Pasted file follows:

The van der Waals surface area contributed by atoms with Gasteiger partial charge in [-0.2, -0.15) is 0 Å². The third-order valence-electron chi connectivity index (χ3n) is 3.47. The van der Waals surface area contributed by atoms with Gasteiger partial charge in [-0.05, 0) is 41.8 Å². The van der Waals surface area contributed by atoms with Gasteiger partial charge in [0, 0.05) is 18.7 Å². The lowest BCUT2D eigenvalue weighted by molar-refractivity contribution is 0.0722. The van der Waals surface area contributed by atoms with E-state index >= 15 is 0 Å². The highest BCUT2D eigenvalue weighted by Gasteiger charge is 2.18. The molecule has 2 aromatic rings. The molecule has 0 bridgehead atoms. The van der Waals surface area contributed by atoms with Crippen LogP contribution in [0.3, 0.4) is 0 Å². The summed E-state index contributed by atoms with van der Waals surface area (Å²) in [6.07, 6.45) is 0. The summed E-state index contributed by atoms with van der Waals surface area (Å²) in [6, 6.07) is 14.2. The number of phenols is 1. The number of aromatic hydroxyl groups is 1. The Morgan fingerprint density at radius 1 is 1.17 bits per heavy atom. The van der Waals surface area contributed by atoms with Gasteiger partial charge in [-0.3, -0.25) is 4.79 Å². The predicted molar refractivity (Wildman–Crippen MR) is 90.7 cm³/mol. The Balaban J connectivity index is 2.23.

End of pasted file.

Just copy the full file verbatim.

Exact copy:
The van der Waals surface area contributed by atoms with Gasteiger partial charge in [-0.2, -0.15) is 0 Å². The third-order valence-electron chi connectivity index (χ3n) is 3.47. The van der Waals surface area contributed by atoms with Gasteiger partial charge in [-0.05, 0) is 41.8 Å². The van der Waals surface area contributed by atoms with Gasteiger partial charge in [0, 0.05) is 18.7 Å². The lowest BCUT2D eigenvalue weighted by molar-refractivity contribution is 0.0722. The van der Waals surface area contributed by atoms with E-state index >= 15 is 0 Å². The highest BCUT2D eigenvalue weighted by Gasteiger charge is 2.18. The molecule has 2 aromatic rings. The molecule has 0 bridgehead atoms. The van der Waals surface area contributed by atoms with Crippen LogP contribution in [0.3, 0.4) is 0 Å². The summed E-state index contributed by atoms with van der Waals surface area (Å²) in [6.07, 6.45) is 0. The summed E-state index contributed by atoms with van der Waals surface area (Å²) in [6, 6.07) is 14.2. The number of phenols is 1. The number of aromatic hydroxyl groups is 1. The Morgan fingerprint density at radius 1 is 1.17 bits per heavy atom. The van der Waals surface area contributed by atoms with Gasteiger partial charge in [-0.3, -0.25) is 4.79 Å². The predicted molar refractivity (Wildman–Crippen MR) is 90.7 cm³/mol. The Balaban J connectivity index is 2.23.